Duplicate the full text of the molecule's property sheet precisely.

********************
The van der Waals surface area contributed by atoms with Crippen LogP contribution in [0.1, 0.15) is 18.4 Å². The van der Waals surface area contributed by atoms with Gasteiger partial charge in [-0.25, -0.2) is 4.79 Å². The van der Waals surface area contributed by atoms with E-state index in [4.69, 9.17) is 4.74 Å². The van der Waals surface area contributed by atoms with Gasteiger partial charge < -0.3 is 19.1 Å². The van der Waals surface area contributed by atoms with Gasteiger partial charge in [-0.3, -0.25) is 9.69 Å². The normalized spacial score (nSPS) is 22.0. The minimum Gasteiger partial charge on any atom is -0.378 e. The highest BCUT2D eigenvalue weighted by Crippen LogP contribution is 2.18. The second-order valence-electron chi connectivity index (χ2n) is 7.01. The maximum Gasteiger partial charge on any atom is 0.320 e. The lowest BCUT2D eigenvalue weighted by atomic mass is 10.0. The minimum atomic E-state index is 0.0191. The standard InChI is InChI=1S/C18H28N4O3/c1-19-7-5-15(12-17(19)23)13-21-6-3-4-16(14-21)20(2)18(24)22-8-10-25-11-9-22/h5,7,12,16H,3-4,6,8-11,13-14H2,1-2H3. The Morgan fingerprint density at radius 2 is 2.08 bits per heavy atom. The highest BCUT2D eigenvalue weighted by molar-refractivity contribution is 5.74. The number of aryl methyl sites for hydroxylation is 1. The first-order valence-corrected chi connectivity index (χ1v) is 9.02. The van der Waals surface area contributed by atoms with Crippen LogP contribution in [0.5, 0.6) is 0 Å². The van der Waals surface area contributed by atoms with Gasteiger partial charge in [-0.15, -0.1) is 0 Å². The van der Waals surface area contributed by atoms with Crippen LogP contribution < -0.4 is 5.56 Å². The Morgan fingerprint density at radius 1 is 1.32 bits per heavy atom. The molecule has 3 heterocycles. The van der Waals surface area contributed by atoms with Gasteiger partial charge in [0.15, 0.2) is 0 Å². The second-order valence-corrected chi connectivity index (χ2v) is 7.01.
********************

The van der Waals surface area contributed by atoms with Crippen LogP contribution in [0.1, 0.15) is 18.4 Å². The van der Waals surface area contributed by atoms with Gasteiger partial charge in [-0.25, -0.2) is 4.79 Å². The van der Waals surface area contributed by atoms with E-state index in [4.69, 9.17) is 4.74 Å². The van der Waals surface area contributed by atoms with Gasteiger partial charge < -0.3 is 19.1 Å². The van der Waals surface area contributed by atoms with Gasteiger partial charge in [-0.3, -0.25) is 9.69 Å². The normalized spacial score (nSPS) is 22.0. The minimum Gasteiger partial charge on any atom is -0.378 e. The highest BCUT2D eigenvalue weighted by Crippen LogP contribution is 2.18. The second-order valence-electron chi connectivity index (χ2n) is 7.01. The maximum Gasteiger partial charge on any atom is 0.320 e. The lowest BCUT2D eigenvalue weighted by atomic mass is 10.0. The minimum atomic E-state index is 0.0191. The standard InChI is InChI=1S/C18H28N4O3/c1-19-7-5-15(12-17(19)23)13-21-6-3-4-16(14-21)20(2)18(24)22-8-10-25-11-9-22/h5,7,12,16H,3-4,6,8-11,13-14H2,1-2H3. The Morgan fingerprint density at radius 2 is 2.08 bits per heavy atom. The highest BCUT2D eigenvalue weighted by molar-refractivity contribution is 5.74. The number of aryl methyl sites for hydroxylation is 1. The first-order valence-corrected chi connectivity index (χ1v) is 9.02. The van der Waals surface area contributed by atoms with Crippen LogP contribution in [0.5, 0.6) is 0 Å². The van der Waals surface area contributed by atoms with Gasteiger partial charge in [-0.15, -0.1) is 0 Å². The van der Waals surface area contributed by atoms with Crippen LogP contribution < -0.4 is 5.56 Å². The Morgan fingerprint density at radius 1 is 1.32 bits per heavy atom. The molecule has 3 heterocycles. The van der Waals surface area contributed by atoms with Gasteiger partial charge in [0.15, 0.2) is 0 Å². The second-order valence-corrected chi connectivity index (χ2v) is 7.01.